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Federal regulators revealed for the first time the data they are using to argue Facebook is a monopoly.
The data used by the Federal Trade Commission in its antitrust lawsuit against the tech giant, which was previously redacted, showed that Facebook's share of time spent by users on social media apps in the U.S. averaged 92% per month from September 2012 to December 2020, Bloomberg's David McLaughlin reports.
The information is meant to show that Facebook is by far the most dominant company in the market. The combined shares of other apps, such as Snapchat, Google+ and MeWe, didn’t rise above 18% during any month in that stretch. A federal judge initially dismissed the FTC's case in June, but the agency refiled in August.
The FTC will discuss under-the-radar tech deals next week.
The Federal Trade Commission will discuss the findings of a study of Big Tech’s small acquisitions, including an “analysis of the structure of deals that customarily fly under enforcers’ radar,” the commission said. The Sept. 15 meeting comes 19 months after the FTC demanded acquisition information from Google, Amazon, Apple, Facebook and Microsoft as part of a review of past acquisitions they didn’t report to regulators.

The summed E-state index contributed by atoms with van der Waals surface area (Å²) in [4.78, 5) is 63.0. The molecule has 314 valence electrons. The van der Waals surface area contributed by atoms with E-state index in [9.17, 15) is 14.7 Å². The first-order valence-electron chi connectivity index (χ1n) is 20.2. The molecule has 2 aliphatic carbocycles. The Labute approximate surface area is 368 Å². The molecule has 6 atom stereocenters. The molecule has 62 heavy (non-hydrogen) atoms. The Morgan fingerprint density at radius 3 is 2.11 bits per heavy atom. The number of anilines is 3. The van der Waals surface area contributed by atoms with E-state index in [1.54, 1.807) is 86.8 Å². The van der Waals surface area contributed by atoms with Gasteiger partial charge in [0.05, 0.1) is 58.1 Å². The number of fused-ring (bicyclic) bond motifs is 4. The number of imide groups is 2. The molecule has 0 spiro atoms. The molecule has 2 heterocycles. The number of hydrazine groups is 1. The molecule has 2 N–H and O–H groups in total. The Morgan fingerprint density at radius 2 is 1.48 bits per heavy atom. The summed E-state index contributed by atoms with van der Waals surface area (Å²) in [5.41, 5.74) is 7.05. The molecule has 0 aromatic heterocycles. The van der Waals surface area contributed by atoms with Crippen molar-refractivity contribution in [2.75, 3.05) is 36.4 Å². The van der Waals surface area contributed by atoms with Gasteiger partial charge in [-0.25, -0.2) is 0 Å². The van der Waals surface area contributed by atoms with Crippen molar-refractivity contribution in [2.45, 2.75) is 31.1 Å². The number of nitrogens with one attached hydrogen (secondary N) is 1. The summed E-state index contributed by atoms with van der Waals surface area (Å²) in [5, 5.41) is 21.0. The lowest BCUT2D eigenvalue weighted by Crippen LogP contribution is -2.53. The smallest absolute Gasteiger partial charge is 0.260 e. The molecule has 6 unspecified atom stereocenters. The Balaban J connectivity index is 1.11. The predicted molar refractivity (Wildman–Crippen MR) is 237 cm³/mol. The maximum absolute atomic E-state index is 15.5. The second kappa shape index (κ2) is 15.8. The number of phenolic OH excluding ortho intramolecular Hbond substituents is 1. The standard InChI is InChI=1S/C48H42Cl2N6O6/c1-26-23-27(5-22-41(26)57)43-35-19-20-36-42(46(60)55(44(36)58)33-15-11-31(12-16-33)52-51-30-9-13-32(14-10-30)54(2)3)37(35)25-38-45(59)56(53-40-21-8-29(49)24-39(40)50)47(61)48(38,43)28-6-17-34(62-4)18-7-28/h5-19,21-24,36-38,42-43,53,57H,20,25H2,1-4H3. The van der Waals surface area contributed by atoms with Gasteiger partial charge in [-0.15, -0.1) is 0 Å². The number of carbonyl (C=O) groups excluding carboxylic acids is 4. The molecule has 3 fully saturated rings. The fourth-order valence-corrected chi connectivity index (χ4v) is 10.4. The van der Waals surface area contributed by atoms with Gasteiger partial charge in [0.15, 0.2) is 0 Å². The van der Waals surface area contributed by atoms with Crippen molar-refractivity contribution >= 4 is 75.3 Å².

The meeting is set to take place Sept. 15, exactly three months after President Biden named Big Tech critic Lina Khan as chair of the five-member commission.
Theranos founder Elizabeth Holmes went on trial.
Holmes faces charges of defrauding investors and patients by misleading them about the company’s blood-testing technology, Rachel Lerman reports. Prosecutors opened the trial in California by alleging that Holmes knew what she was doing. Her lawyers portrayed her as a hard worker who made mistakes but is innocent.
High-profile witnesses like former secretary of state Henry Kissinger, News Corp. Chairman Rupert Murdoch and former secretary of defense Jim Mattis could testify. Kissinger and Mattis, a retired general, were both on Theranos’ board, and Murdoch was a Holmes supporter.
Rant and rave
Three Elizabeth Holmes fans apparently showed up at her trial. Axios' Lachlan Markay:
Journalist Dave Levitan:
BuzzFeed News's Tasneem Nashrulla:
- UK Innovate at the University of Kentucky, Columbia Technology Ventures, the Center for Strategic and International Studies and AUTM host the U.S. Innovation Competitiveness Summit, which begins Sept. 13.
- The Stanford Internet Observatory hosts an event on end-to-end encryption proposals at noon on Sept. 14.
- New America’s Open Technology Institute holds an event on high-risk AI on Sept. 15 at 1:30 p.m.